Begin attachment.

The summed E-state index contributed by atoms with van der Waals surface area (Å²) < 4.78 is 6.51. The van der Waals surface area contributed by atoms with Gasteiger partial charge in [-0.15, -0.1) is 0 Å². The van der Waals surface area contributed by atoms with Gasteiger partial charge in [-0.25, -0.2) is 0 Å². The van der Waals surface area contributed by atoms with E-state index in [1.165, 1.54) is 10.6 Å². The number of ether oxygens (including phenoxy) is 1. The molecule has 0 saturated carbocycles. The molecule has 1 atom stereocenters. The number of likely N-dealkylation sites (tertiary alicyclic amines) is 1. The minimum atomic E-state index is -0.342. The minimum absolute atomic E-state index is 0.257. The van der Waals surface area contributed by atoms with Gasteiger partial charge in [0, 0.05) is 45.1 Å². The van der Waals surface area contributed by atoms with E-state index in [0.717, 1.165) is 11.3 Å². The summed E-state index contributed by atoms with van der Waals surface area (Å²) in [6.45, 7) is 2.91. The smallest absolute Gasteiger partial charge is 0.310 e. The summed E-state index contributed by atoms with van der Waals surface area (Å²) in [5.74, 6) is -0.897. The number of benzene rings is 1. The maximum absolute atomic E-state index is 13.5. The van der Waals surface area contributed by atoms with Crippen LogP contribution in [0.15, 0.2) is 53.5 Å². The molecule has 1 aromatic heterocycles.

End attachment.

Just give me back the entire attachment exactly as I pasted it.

The summed E-state index contributed by atoms with van der Waals surface area (Å²) < 4.78 is 6.51. The van der Waals surface area contributed by atoms with Gasteiger partial charge in [-0.15, -0.1) is 0 Å². The van der Waals surface area contributed by atoms with Gasteiger partial charge in [-0.25, -0.2) is 0 Å². The van der Waals surface area contributed by atoms with E-state index in [1.165, 1.54) is 10.6 Å². The number of ether oxygens (including phenoxy) is 1. The molecule has 0 saturated carbocycles. The molecule has 1 atom stereocenters. The number of likely N-dealkylation sites (tertiary alicyclic amines) is 1. The minimum atomic E-state index is -0.342. The minimum absolute atomic E-state index is 0.257. The van der Waals surface area contributed by atoms with Gasteiger partial charge in [0, 0.05) is 45.1 Å². The van der Waals surface area contributed by atoms with E-state index in [0.717, 1.165) is 11.3 Å². The summed E-state index contributed by atoms with van der Waals surface area (Å²) in [6.45, 7) is 2.91. The smallest absolute Gasteiger partial charge is 0.310 e. The summed E-state index contributed by atoms with van der Waals surface area (Å²) in [5.74, 6) is -0.897. The number of benzene rings is 1. The maximum absolute atomic E-state index is 13.5. The van der Waals surface area contributed by atoms with Crippen LogP contribution in [0.15, 0.2) is 53.5 Å². The molecule has 1 aromatic heterocycles.